What Does “Self-Care” Really Mean?


When people talk about mental health they often mention the term self-care. But what does that really mean? The term “self-care” is used frequently by the advertising industry to convince us (particularly women) that we “need” things like massages, bath bombs, wine, expensive beach vacations, $90 “buttery soft” sweatpants and a dozen other things because that’s how we take care of ourselves. Self-care IS very important, but we’re talking about self-care in the truest sense—the time and energy you put into making sure you are the healthiest version of yourself possible.

Why is self-care important?

Sometimes, we feel like we have to spend all of our physical and emotional energy making other people happy, at the expense of our own well-being. Maybe guilt and the need to avoid conflict motivates those efforts, or fear that someone may not reciprocate our love if they don’t get what they want. But you should never feel guilty about meeting your own personal needs before addressing the needs of others. In fact, when you take care of yourself and feel fulfilled, you are more able to tackle your responsibilities and contribute positively to the important relationships in your life. There’s a reason airlines recommend that you “put your own oxygen mask on first” before turning your attention to the care of others. You can’t be of service to anyone else if you aren’t in good shape yourself.

So what does self-care look like?

An important part of self-care is creating healthy boundaries that give you time and space to recharge. It means communicating clearly and with love when you need to prioritize your needs before the needs of others. Taking care of yourself doesn’t mean that you don’t care about the needs of others. When you do need to practice self-care and it means potentially disappointing someone else, you can always set a specific expectation for a time in the future when you’ll be available to them.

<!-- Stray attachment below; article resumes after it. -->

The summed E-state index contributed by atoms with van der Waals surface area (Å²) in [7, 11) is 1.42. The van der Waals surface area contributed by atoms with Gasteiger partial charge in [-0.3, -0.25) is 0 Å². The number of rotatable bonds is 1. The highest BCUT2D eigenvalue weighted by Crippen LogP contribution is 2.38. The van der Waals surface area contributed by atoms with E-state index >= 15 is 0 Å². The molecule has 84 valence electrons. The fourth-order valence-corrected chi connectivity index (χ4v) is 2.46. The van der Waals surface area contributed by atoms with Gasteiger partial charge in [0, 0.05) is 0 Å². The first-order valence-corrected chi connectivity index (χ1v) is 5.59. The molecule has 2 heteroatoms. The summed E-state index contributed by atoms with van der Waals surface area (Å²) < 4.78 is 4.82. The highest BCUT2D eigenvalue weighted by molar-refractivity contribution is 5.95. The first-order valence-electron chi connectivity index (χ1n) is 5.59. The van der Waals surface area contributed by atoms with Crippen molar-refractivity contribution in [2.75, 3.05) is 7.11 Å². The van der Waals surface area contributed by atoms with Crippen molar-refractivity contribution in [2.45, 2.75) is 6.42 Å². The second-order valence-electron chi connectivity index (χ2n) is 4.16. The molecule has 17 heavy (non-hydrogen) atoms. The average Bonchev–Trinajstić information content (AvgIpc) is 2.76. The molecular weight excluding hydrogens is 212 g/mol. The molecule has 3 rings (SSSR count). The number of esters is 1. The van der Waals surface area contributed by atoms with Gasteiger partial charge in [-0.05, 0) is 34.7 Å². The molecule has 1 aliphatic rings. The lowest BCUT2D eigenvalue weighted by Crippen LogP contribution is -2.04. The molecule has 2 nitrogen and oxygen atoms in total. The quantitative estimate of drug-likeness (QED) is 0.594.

Physical Self-Care

Most ways of taking care of yourself physically are pretty obvious. We know we should exercise, eat healthy food and get adequate sleep. For most of us, these are things we’ve been told since we were children. But these are often things we overlook in the hustle and bustle of our busy days. 

Here are a few ways you can begin to incorporate physical self-care into your routine without feeling overwhelmed:

  • Improve your sleep quality by incorporating meditations and sleep exercises, and avoid the blue light of a screen for at least an hour before bed.
  • Make it a goal to stand up frequently throughout the day. If your job keeps you sedentary, set an alarm on your phone or use a smartwatch to remind you to take a quick walk to the break room or stand up for a few minutes each hour. Recent studies have shown that too much time spent sedentary is just as harmful as smoking.
  • Try to avoid alcohol and other unhealthy substances as a means of coping with stress. It can be tempting to turn to a cold beer or nice glass of wine after a stressful day, but that can easily become habit-forming. Instead, consider mindfulness practices or an evening walk around the block to clear your mind.

Emotional Self-Care

Most of us are probably less familiar with ways to  practice emotional self-care. Emotional self-care is the practice of identifying your emotions and then taking action to honor those emotions in a way that will keep you feeling emotionally, psychologically and spiritually.

Consider incorporating some of these tactics to increase your emotional health:

  • Limit the amount of time you on websites or social media outlets. Your social media feeds tend to be full of provocative information, conflict, anger or false news. Instead, engage with sources containing positive messages. Be intentional about what you read and see, especially if the media sparks anxiety or fear.
  • Start a simple gratitude practice. Make a list or keep a journal of the good things in your life.
  •  Try taking 10 minutes or so to meditate or close your eyes while breathing deeply, recentering and promoting a sense of calm in a world of chaos.Rediscover a hobby or activity, find something new that inspires you creatively or intellectually.

Self-care will look different for you than it will for other people. Remember to simply find the physical and emotional actions that benefit your well-being as the unique individual you are.